Punctuated Equilibrium
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Punctuated Equilibrium

instead of a slow, continuous movement, evolution tends to be characterized by long periods of virtual standstill ("equilibrium"), "punctuated" by episodes of very fast development of new forms.

The "punctuated equilibrium" theory of Niles Eldredge and Stephen Jay Gould was proposed as a criticism of the traditional Darwinian theory of evolution. Eldredge and Gould observed that evolution tends to happen in fits and starts, sometimes moving very fast, sometimes moving very slowly or not at all. On the other hand, typical variations tend to be small. Therefore, Darwin saw evolution as a slow, continuous process, without sudden jumps. However, if you study the fossils of organisms found in subsequent geological layers, you will see long intervals in which nothing changed ("equilibrium"), "punctuated" by short, revolutionary transitions, in which species became extinct and replaced by wholly new forms. Instead of a slow, continous progression, the evolution of life on Earth seems more like the life of a soldier: long periods of boredom interrupted by rare moments of terror.

Punctuated equilibrium is more an observation than a theory of evolution. However, this observation is easy to explain by using some general insights from the systems approach. Consider a typical fitness landscape, in which there are valleys separated by ridges. If the evolving system has reached the bottom of a deep valley, there will be almost no change, since variation will fail to pull the system out of that hole. This is a negative feedback regime, in which chance fluctuations will be counteracted, pulling the system back to its equilibrium position at the bottom of the valley.

On the other hand, if there is only a small ridge separating the valley from a neighboring, deeper valley, then a chance event may be sufficient to push the system over the edge so that it enters the other valley. Such a lucky variation will become increasingly likely when the fitness landscape changes so as to reduce the height of the ridge. Once over the ridge, the descent into the new valley will go very fast. This is a positive feedback regime in which deviations from the previous position are amplified. This means that the system will evolve very quickly to a new, fitter configuration. If we would check the evolution of the species in the geological record, we would find many fossils corresponding to the position at the bottom of the valley where the organism remained for so long, but few or none corresponding to the crossing of the ridge, which happened very fast on the geological time scale.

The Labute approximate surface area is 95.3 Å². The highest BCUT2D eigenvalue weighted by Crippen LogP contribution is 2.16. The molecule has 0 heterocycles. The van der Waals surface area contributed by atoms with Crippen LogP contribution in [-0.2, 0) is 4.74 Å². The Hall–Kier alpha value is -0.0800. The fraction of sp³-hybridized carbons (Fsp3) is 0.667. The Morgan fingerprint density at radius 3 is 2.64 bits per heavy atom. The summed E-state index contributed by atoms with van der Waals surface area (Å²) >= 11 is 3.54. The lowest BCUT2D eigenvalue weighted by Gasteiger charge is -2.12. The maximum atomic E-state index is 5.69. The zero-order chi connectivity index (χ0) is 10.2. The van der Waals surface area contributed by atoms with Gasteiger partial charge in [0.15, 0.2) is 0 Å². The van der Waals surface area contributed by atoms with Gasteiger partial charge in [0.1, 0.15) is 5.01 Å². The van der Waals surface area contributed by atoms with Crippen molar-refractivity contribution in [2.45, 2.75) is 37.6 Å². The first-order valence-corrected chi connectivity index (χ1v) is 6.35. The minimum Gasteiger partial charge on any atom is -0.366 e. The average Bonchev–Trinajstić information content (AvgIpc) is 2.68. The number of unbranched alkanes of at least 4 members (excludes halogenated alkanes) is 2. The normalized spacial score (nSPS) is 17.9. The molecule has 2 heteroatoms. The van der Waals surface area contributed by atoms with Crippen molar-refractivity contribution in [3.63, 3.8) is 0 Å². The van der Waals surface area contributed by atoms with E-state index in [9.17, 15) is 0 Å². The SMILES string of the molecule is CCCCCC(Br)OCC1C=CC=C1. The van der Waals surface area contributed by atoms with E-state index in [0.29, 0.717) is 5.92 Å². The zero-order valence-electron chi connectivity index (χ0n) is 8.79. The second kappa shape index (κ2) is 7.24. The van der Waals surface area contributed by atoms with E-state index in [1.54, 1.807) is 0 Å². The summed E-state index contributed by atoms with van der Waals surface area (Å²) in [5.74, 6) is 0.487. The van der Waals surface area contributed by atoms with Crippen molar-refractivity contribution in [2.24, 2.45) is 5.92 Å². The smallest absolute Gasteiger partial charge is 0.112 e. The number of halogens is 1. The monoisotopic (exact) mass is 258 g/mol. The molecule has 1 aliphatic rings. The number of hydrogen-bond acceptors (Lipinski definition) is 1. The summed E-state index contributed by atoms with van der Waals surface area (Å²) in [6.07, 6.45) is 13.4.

The systems approach can help us to understand more profoundly how a small variation can produce a major change. Indeed, organisms, like all systems, are organized in levels, corresponding to their subsystems and subsubsystems. Each subsystem is described by its own set of genes. A mutation in one of the components at the lower levels will in general have little effect on the whole. On the other hand, a mutation at the highest level, where the overall arrangement of the organism is determined, may have a spectacular impact. For example, a single mutation may turn a four-legged animal into a six-legged one. Such high-level mutations are unlikely to be selected, but potentially they can lead to revolutionary changes.

A fundamental example of such a major change is the metasystem transition, where a system evolves in a relatively short time to a higher level of complexity.


Gould S.J., and N. Eldredge. 1977: Punctuated equilibria: the tempo and mode of evolution reconsidered. Paleobiology 3, pp. 115-151.

Copyright© 1999 Principia Cybernetica - Referencing this page

F. Heylighen,

Jul 22, 1999


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Evolutionary Theory

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